Is your phone ringing with personnel from other departments asking for information or copies of documents? Perhaps they just help themselves to your files. If you allow other department personnel to remove files, do you know which files and whether they were returned? Searching, copying, sending and re-filing paper documents takes time and resources. Once the copy has been sent, how do you notify the department of any updates? Personnel within your organization may be using outdated information to conduct critical business, which might create undesirable results.

With documents saved electronically, you can provide specific individuals or departments direct access to those documents. Most software programs provide user passwords that are 'view only' allowing others to see, but not change data. Personnel in other departments can search documents themselves and have access to the latest version whenever necessary.

What would you do if a fire or flood destroyed your documents?

Crying is no longer the only option. Paper is easily destroyed and unrecoverable. Lost contracts, correspondence and other critical files can devastate a business. In addition to the enormous time it will take to reconstruct your files, there could be legal ramifications if you need the document to prove your case or enforce a policy or contract term.

Maintaining your files electronically provides a simple backup solution. Even if your computers are damaged or destroyed, your I.T. department should be creating regular backups of software files and saving these backups offsite as part of a standard disaster recovery program. The files are quickly restored once new computers are installed - and your critical data stays intact.

Where are your archived documents?

Most paper files are archived after some period has passed. The usual method is to store the files in boxes at another location. Some companies even go through the time and cost of putting them on microfiche for easier archival access. Imagine what happens when you need to find something in the archives for a critical audit or court case. Will you be spending the next several days going through boxes of paper or microfiche?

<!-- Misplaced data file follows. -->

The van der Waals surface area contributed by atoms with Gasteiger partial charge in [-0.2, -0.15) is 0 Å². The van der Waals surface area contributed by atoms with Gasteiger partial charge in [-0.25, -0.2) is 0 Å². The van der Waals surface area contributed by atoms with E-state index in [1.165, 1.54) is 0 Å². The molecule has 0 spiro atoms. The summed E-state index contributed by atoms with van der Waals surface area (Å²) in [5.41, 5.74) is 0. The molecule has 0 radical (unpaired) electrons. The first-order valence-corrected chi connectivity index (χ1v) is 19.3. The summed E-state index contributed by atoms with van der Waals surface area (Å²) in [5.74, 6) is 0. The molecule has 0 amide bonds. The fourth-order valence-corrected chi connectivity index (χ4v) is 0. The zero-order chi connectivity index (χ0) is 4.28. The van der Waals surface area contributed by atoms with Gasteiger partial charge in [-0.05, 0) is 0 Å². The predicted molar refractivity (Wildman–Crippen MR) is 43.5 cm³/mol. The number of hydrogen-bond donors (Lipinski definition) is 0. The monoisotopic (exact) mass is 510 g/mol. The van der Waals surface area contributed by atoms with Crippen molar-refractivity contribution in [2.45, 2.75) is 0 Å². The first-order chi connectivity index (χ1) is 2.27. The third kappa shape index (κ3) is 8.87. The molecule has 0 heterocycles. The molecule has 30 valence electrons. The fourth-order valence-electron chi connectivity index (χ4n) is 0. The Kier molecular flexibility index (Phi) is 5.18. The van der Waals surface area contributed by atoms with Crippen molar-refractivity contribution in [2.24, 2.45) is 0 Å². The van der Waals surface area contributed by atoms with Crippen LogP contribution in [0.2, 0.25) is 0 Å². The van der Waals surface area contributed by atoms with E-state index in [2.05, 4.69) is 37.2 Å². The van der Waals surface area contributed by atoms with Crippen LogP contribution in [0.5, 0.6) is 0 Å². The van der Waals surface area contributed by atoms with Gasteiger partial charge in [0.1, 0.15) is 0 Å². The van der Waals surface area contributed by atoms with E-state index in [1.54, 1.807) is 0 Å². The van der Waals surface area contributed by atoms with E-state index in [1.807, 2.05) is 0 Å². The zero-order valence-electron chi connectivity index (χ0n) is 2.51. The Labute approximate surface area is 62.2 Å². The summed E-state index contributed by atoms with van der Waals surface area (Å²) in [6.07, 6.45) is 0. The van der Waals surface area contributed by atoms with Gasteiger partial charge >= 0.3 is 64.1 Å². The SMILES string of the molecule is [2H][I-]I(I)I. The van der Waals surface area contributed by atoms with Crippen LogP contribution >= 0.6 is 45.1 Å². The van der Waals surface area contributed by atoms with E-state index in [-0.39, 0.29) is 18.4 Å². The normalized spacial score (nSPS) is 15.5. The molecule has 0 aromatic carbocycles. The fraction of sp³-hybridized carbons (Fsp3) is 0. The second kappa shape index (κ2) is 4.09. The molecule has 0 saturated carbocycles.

Most document storage software programs provide the ability to store documents by date so that you have easy access to not only the most current version, but prior versions as well - all in the same place. Consideration is needed on how to archive computer data for future retrieval. You may want to consider tagging customers and documents as inactive instead of deleting them if you believe there is the possibility you will need to access the data later.

Creating a paperless office is no longer the wave of the future, it is the current standard. Filing electronically is important and within easy reach using today's computer software. Depending on specific needs, there are software products which allow you to attach documents for historical reference, whether through direct scanning or importing. An effective electronic filing system can save resources and protect your company from a variety of hazards, in addition to dramatically improving efficiency, reducing costs and streamlining operations.

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Phyllis Recca
Phyllis Recca

GG-One Software provides Document Management and Insurance Certificate Tracking software products for the Web and Windows environments. To learn more, visit their website at http://www.ggonesoftware.com